As a follow-up to Det. Spencer Blue’s recent article about how to avoid having your gun stolen, I wanted to offer some concrete hardware solutions to go along with your home security plan.
When I first looked into the available options for quick access pistol safes, I was surprised to find very few safes with mechanical locks, but dozens that use biometrics, RFID, and electronic push-button locks. Generally speaking, gun owners are extremely resistant to the idea of adopting technology like “smart guns,” or any other electronics that could potentially malfunction in an emergency. Yet, cheap electronic gun safes are sold to these same folks by the thousands. I’m not sure what to make of that, but suffice it to say, I much prefer mechanical locks on bedroom safes for reasons I explain in detail below.
I evaluated seven different pistol safes for this review: three mechanical and four electronic. Watch the video for the full review, or scroll on down for the transcript.
A home defense gun doesn’t really do you any good if you can’t get to it quickly. At the same time, you also have to keep it away from kids and protect it from theft. The most secure type of storage is a large, heavy gun safe like the one we have back here but most people don’t want to keep one of these big things in their bedroom. Smaller storage cabinets or cable locks that require a key or a dial combination are also less than ideal. You really don’t want to have to fiddle with something like that if you’re trying to get to your gun quickly in the dark. We need something that can be opened faster and with minimal thought and manual dexterity. That’s where the quick access gun safes come in. Today, I’m reviewing seven small quick access safes for handguns and in a future video, I’ll cover quick access safes for storing a rifle or a shotgun.
The majority of safe reviews out there seem to focus almost completely on the security aspect of the safe. They will evaluate how difficult it is to break into, either by picking the lock or by using brute force, crowbars, and power tools to crack it open.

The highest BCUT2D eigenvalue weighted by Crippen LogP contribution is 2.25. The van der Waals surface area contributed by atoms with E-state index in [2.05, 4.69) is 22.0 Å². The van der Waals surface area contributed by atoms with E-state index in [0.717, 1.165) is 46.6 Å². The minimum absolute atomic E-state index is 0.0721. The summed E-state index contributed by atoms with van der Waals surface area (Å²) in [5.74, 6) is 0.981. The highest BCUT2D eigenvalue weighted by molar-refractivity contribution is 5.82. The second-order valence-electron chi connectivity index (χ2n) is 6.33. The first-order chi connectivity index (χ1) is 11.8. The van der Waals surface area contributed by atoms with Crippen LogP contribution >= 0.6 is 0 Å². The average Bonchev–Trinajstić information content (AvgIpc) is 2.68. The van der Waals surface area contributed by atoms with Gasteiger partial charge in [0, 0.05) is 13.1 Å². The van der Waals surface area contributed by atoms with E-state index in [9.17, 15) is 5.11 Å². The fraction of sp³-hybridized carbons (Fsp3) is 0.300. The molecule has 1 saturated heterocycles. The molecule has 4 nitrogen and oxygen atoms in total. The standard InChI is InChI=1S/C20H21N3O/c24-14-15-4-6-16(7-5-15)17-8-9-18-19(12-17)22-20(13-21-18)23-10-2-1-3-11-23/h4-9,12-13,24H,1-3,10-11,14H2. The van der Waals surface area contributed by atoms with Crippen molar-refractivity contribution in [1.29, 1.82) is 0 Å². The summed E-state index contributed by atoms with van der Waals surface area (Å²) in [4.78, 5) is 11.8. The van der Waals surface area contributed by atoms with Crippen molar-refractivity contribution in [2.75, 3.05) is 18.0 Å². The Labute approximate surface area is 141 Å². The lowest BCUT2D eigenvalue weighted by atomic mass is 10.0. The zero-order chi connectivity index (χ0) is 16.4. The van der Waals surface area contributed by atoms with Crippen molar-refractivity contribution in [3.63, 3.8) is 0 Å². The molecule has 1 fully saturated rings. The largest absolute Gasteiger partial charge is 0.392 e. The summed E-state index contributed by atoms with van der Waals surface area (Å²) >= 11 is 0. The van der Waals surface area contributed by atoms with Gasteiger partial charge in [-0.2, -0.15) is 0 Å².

This is valuable information and I’m glad someone is doing that testing, but I had some serious doubts about whether that’s the kind of threat we should be most concerned about. How likely is your gun to be stolen by someone using lockpicks and specialized tools?
So, to get some expert advice, I recruited the help of Detective Spencer Blue. He’s a regular contributor to our blog and a robbery detective with a major metropolitan police department. According to him, thieves breaking into safes is actually pretty uncommon. If the safe is bolted down to a hard surface or secured to something with a steel cable, that by itself, is usually sufficient to deter most thieves. Spencer did say that in some cases, the thief will slam the safe on the ground which will cause some cheaper electronic safes to pop right open, so we did test that. But someone using tools to break into a gun safe is rare, and generally happens only in a targeted burglary where the thief knows in advance you have something in that safe worth stealing.
If you want to know more about how to avoid the most common types of firearm theft, Spencer has written a very detailed article for our blog that just went live. I don’t think any safe is as useful as having a good understanding of how criminals typically behave and that’s what Spencer has shared with us, so take a look at that article.
So instead of just looking at the security side of things, I wanted to evaluate how easy these safes are to use. Can you actually get to the gun quickly in an emergency? Is the lock reliable? What happens if you accidentally enter the wrong code?
With those things in mind, I’ve been evaluating seven different models: The Fort Knox Original Pistol Box, the V-Line Hide-Away, the ShotLock Handgun 200M Solo-Vault, the Vaultek VT20i, the Hornady RAPiD Safe 2600KP, the Stack-On PDS-1500 Drawer Safe, and the GunVault MicroVault XL.
I know there are dozens of other options out there, but I tried to choose as many different types as possible so you could see a good sampling of the different features that are available. I also decided to stick with relatively affordable models. These are all under $300, most of them are considerably less than that.